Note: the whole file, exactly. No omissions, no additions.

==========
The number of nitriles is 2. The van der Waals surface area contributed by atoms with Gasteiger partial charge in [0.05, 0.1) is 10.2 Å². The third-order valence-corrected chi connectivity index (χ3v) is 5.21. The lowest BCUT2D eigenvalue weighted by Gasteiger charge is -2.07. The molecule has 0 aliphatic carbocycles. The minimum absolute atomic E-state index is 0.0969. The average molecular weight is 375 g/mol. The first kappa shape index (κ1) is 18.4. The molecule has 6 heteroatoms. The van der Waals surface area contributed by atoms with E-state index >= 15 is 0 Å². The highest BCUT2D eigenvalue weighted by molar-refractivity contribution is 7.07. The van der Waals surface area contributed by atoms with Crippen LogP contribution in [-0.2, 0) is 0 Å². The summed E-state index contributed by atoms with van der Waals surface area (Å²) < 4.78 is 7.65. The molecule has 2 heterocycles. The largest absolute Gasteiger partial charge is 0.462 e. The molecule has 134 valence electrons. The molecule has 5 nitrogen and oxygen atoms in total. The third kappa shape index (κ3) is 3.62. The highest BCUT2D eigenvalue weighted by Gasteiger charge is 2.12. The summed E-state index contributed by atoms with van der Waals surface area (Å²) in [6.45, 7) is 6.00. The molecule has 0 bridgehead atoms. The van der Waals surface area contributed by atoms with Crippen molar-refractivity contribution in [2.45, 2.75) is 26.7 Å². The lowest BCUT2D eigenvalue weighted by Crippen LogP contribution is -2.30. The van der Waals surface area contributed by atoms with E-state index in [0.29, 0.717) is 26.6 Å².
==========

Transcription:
The number of nitriles is 2. The van der Waals surface area contributed by atoms with Gasteiger partial charge in [0.05, 0.1) is 10.2 Å². The third-order valence-corrected chi connectivity index (χ3v) is 5.21. The lowest BCUT2D eigenvalue weighted by Gasteiger charge is -2.07. The molecule has 0 aliphatic carbocycles. The minimum absolute atomic E-state index is 0.0969. The average molecular weight is 375 g/mol. The first kappa shape index (κ1) is 18.4. The molecule has 6 heteroatoms. The van der Waals surface area contributed by atoms with E-state index >= 15 is 0 Å². The highest BCUT2D eigenvalue weighted by molar-refractivity contribution is 7.07. The van der Waals surface area contributed by atoms with Crippen LogP contribution in [-0.2, 0) is 0 Å². The summed E-state index contributed by atoms with van der Waals surface area (Å²) < 4.78 is 7.65. The molecule has 2 heterocycles. The largest absolute Gasteiger partial charge is 0.462 e. The molecule has 134 valence electrons. The molecule has 5 nitrogen and oxygen atoms in total. The third kappa shape index (κ3) is 3.62. The highest BCUT2D eigenvalue weighted by Gasteiger charge is 2.12. The summed E-state index contributed by atoms with van der Waals surface area (Å²) in [6.45, 7) is 6.00. The molecule has 0 bridgehead atoms. The van der Waals surface area contributed by atoms with Crippen molar-refractivity contribution in [2.45, 2.75) is 26.7 Å². The lowest BCUT2D eigenvalue weighted by Crippen LogP contribution is -2.30. The van der Waals surface area contributed by atoms with E-state index in [0.29, 0.717) is 26.6 Å².